The definition, unprecedented in federal law in its narrowness, fails to give equal respect to the activities of service, mercy, and justice that lie at the core of religious practice for many faiths. President Obama has spoken eloquently of the “millions of Americans who share [this] view of their faith, who feel they have an obligation to help others. . . . [W]hile these groups are often made up of folks who’ve come together around a common faith, they’re usually working to help people of all faiths or of no faith at all.” But remarkably, under the HHS “religious employer” definition, these very acts of service to non-adherents that the President commended are the basis for denying an organization exemption as a “religious employer.”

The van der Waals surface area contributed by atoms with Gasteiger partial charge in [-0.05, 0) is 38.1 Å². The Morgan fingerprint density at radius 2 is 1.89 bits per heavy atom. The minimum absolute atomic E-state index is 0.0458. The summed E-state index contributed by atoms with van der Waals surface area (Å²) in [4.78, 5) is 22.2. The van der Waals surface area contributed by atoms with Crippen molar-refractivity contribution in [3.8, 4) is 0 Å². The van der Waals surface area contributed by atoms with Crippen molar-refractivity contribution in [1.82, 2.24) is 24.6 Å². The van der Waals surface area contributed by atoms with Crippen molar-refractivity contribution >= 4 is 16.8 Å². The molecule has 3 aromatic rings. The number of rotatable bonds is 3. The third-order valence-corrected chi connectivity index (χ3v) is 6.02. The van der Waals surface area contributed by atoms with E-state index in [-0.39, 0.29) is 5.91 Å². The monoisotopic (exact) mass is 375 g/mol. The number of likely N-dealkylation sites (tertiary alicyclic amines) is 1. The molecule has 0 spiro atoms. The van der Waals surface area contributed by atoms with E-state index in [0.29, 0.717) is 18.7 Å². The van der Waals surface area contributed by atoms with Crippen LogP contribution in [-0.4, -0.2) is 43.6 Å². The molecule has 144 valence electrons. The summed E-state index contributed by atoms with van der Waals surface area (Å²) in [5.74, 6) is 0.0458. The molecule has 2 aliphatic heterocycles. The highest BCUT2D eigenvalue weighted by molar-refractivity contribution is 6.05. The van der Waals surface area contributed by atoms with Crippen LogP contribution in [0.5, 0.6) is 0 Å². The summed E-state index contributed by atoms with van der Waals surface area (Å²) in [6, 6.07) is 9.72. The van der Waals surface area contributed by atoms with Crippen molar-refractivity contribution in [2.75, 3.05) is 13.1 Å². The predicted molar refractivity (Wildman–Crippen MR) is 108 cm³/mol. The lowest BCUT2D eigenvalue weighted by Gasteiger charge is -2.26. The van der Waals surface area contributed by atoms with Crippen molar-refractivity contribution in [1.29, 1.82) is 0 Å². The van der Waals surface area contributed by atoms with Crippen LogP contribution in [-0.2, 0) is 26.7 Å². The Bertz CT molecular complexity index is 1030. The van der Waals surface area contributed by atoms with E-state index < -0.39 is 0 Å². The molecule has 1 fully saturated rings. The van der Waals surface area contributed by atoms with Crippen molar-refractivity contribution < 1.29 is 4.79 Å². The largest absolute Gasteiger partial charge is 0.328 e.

In its March 2012 advance notice (the ANPRM), HHS proposed to retain this deeply objectionable definition while extending a more limited accommodation to a broader category of “religious organizations.” But even assuming that a limited accommodation could be developed that protected organizations’ claims of conscience, it would still be wrong and dangerous to insert the narrow definition into federal law. The adoption of this language in the Code of Federal Regulations, even as part of a two-tiered set of accommodations, would legitimate it in future situations. The March ANPRM also stated that “whatever definition of religious organization is adopted will not be applied with respect to any other provision of the PHS Act, ERISA, or the Code, nor is it intended to set a precedent for any other purpose.” This assurance is inadequate, as the history of this debate teaches. [Some case analysis here...] Just as the mandate with minimal exemption was bootstrapped from narrower state laws to a far broader federal mandate, it likely will be bootstrapped later to other federal statutes. HHS, having legitimized the minimal exemption by introducing it into federal law, will have no way of stopping others from using it as a precedent.